How I do empathetic and effective technical interviews

Thomas P
6 min readFeb 20, 2022

I think I did my first technical interview about ten years ago and in the last two years I’ve had the chance to do even more. As a result I’ve improved my approach.
Today I find that the technical interviews with our candidates are rather well structured and efficient, for us as well as for the candidate.
Here is a non-exhaustive description of how our technical interviews go.

The technical test

First, our tech manager sends the technical test to the candidate. This is an exercise that requires the candidate to code a small project based on a description that is very far from our daily business problems. The candidate has about 3 hours to complete the test using the development environment with which they feel most comfortable.
Using this test, we have a grading scale that includes 38 evaluation criteria according to rather simple rules: Point mastered, point partially mastered and point not mastered.
Despite this, the scoring can be rather subjective and that is why we prefer to have several developers evaluating the candidate’s test separately. However, using the same scale is a great advantage when comparing the performance of candidates with each other or with developers already in the company.
After this test, we systematically schedule a technical interview between the candidate and the developer(s) who evaluated the candidate.

The technical interview:

Whether it is a on site or in a zoom meeting, we always start by indicating how the interview will take place: “Quick roundtable introduction, our questions about the code delivered and then the candidate’s questions”.
Indeed, we often have particularly stressed candidates who may dread this type of interview, and to calm and relax the candidate as quickly as possible, we must avoid surprises and therefore indicate the purpose of this meeting.
So we quickly move on to a round table discussion where we “employers” briefly introduce ourselves with a similar model: “Our first and last name, our current position and in which team we work and for how long we are part of the company. Our family situation and hobbies”. All of this with a smile, humor and a relaxed attitude to reassure the candidate. The goal is that the candidates introduce themselves in the same way without repeating their entire professional background. Not that we are not interested at all, but we have access to their CV and the goal is to talk about their technical test without going into a formal professional interview.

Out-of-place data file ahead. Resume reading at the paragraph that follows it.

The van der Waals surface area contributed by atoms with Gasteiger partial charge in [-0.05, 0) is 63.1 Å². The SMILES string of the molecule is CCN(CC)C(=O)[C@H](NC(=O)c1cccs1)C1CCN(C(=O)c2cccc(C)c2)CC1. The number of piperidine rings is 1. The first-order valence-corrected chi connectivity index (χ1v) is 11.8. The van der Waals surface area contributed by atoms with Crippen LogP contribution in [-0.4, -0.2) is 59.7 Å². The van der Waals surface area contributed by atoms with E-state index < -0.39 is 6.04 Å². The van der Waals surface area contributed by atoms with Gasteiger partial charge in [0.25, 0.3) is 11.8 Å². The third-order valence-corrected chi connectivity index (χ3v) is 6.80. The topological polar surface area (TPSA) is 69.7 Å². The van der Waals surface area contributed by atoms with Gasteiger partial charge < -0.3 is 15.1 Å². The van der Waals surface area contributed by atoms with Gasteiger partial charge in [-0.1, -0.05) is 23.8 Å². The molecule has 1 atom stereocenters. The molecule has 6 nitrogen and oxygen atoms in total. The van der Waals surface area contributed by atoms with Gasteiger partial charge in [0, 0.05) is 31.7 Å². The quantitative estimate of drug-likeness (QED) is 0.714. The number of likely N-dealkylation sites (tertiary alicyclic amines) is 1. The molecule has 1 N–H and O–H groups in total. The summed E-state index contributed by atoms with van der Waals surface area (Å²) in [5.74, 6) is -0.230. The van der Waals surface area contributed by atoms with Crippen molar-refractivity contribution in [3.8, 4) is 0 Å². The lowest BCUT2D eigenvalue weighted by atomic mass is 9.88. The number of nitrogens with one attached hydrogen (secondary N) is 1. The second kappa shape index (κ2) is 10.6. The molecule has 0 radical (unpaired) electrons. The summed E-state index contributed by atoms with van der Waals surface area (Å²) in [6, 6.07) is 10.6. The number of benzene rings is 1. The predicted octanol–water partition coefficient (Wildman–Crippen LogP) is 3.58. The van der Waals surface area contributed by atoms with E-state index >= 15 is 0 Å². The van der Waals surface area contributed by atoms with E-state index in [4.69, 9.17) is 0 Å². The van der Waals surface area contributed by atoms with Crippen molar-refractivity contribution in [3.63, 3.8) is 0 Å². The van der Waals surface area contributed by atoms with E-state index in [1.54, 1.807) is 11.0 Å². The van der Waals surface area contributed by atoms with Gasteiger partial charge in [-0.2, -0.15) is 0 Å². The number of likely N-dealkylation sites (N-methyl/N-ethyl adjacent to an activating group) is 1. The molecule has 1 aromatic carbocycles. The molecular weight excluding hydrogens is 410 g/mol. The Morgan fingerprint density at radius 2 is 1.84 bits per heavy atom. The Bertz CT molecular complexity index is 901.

To reassure the candidate, right after the presentation, I point out to them:

That all of us here are developers and that we don’t have any managerial roles;

That we are here to discuss the solution implemented for the technical test and that we do not hold the truth or the perfect solution;

That this is an open discussion for which there is no wrong answer or trap.

Here the goal is to invite the candidates to really deliver their thoughts, without apprehension on their technical choices.

And I start with the same series of question to finally launch the candidate:

How did the test go? What did you think of it?
These questions indicate the candidate’s state of mind regarding the test. Some of them admit that they didn’t like to start the exercise from a blank sheet of paper because they are not used to this, some found the exercise pleasant. But all of them talk about their feelings about their performance and often admit to being disappointed with their performance, not having finished in time, wanting to do more, thinking they were not on the right track, not having enough time, etc…

Roughly, how much time did you spend on it?
Even if the exercise is given for 3 hours, it is necessary to make sure that the candidate was not forced to do the exercise in less time or that they had been able to free up enough time to do it.

Do you think you were in optimal condition to do this test?
Friday night, after a week of work, with the cumulative fatigue and starting at 9pm and with regular interruptions because the little one is teething … we can imagine that it is not optimal and that the candidate may have missed some points because of these conditions. Here we leave room for the candidate to testify personally on how they carried out the technical test.